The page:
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  1. #1

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    Financial literacy in high school

    I went to the local high school principal and guidance counselor to see how I might help out as a volunteer, and they asked me to develop a seminar on financial literacy for grades 9-12 (slightly different seminar per grade). Whenever I ask kids who teaches them about money, I usually get a blank stare, and when I ask what they have been taught, the usual answer is "it does not grow on trees".

    I am updating my working outline and am interested in your ideas on "things you wish you knew about money when you were in high school". What, if anything, would have made an impact on or difference to you at that age?

  2. #2

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    The concept of saving. I wish I was taught how to do that in highschool, heck I am still learning how to do it and I am in my 30's!!
    ~I am convinced that life is 10% what happens to me and 90% how I react to it.~ (Charles R. Swindoll)

  3. #3
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    I'm so glad to read this, as I've often been completely that a country driven by capitalism doesn't have basic financial issues as part of a core high school curriculum.

    Expanding on Twilight's comment about savings, I'd include:

    - how to balance a checking / debit account (how many kids end up over drawing their accounts? )

    - the true cost of debt - how something with a $20 purchase price can end up costing $40 or $60 with interest costs

    - how to save, using examples of tangible purchases like a new pair of sneakers, a new cell phone, etc., to show how they could save up for these purchases by putting $x a way each week or month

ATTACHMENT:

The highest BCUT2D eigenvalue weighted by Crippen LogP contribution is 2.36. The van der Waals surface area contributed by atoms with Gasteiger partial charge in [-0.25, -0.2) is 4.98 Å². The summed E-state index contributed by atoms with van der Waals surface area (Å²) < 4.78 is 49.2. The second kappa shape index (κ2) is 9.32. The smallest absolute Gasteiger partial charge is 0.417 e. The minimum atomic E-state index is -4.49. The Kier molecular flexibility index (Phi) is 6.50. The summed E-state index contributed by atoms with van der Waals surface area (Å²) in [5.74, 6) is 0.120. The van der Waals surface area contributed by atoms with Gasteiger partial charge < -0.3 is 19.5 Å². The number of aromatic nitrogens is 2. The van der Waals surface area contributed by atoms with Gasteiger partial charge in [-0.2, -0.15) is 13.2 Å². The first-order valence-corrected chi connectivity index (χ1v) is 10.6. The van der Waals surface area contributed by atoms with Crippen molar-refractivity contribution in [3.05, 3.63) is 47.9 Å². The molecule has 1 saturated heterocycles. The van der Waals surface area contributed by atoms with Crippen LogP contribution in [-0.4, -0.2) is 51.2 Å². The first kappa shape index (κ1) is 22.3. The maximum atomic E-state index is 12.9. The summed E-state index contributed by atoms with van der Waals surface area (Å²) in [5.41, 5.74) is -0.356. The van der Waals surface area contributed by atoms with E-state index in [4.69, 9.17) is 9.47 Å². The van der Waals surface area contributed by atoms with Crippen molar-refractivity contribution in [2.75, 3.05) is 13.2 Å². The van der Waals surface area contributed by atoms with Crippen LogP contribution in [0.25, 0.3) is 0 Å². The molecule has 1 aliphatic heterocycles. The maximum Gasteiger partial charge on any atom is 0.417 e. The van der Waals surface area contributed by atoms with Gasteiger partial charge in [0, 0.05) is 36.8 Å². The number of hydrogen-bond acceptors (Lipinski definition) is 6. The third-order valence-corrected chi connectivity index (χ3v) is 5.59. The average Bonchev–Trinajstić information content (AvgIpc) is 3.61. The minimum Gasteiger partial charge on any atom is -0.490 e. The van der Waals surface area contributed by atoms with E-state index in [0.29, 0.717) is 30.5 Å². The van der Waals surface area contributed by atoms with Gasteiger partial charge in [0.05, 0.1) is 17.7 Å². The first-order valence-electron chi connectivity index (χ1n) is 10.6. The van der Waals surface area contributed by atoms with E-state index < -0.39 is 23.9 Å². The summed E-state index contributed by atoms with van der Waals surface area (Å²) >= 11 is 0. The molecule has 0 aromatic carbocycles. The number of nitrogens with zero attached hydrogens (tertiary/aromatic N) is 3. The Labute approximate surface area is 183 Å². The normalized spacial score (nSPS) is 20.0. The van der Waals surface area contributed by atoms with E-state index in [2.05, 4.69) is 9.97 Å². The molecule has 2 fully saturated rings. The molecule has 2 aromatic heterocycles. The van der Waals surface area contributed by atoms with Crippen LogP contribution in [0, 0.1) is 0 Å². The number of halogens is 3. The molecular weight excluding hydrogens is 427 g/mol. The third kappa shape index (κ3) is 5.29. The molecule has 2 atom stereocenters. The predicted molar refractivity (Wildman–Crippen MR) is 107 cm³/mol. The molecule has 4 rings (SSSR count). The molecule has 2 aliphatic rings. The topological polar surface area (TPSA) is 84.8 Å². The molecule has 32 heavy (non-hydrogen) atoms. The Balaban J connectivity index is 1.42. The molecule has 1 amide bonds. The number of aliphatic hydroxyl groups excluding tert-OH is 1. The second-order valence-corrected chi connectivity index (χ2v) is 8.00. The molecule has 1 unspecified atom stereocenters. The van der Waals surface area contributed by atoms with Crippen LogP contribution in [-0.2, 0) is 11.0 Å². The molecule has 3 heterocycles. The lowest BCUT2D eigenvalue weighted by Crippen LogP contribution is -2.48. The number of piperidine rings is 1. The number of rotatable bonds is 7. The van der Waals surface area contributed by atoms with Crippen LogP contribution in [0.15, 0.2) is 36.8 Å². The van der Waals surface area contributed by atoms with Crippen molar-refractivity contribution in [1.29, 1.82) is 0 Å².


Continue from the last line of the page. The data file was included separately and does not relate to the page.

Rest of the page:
- the impact of saving regularly, even if it's just a little bit of money at a time (maybe use the example of that lady who recently died a millionaire, yet she had only ever worked as a washer woman)
    "I miss footwork that has any kind of a discernible pattern. The goal of a step sequence should not be for a skater to show the same ice coverage as a Zamboni and take about as much time as an ice resurface. " ~ Zemgirl, reflecting on a pre-IJS straight line sequence

  4. #4
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    Teaching teens about financial management is an uphill battle because it goes agains the basic tenets of adolescents: everything is now and nothing is later; all is short-term and long-term consequences are irrelevant.

    However, if you're willing to take on that challenge ... here's what's in the grade 10 curriculum in BC:

    demonstrate financial literacy related to
    − budgeting skills (differentiating between needs and wants, setting priorities, determining anticipated income, identifying fixed and variable expenses, keeping accurate records, making provisions for saving, planning for unexpected events)
    − planning for transition from secondary school; financial products and
    services related to planning for transition from secondary school
    (e.g., bank accounts, investments, student loans, RESPs)
    − short-term and long-term implications of using credit and
    assuming personal debt, including positive and negative effects
    on credit rating
    − knowledge of legal requirements for reporting personal income
    − goal-setting and problem-solving skills

  5. #5
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    Not me personally but many of my 20-something friends have zero understanding of how credit cards and loans work and consequently have got themselves into financial trouble.
    "Ever tried. Ever failed. No matter. Try Again. Fail again. Fail better." -- Samuel Beckett

  6. #6
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    Budgeting, saving and wise use of credit

  7. #7

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    Cost of debt, including credit (teach them to consider fees and interest). Also, some basic facts about investments (differences between stocks and bonds, differences in types of mutual funds, etc.)

  8. #8
    KWEEN 2016! YES WE KWAN!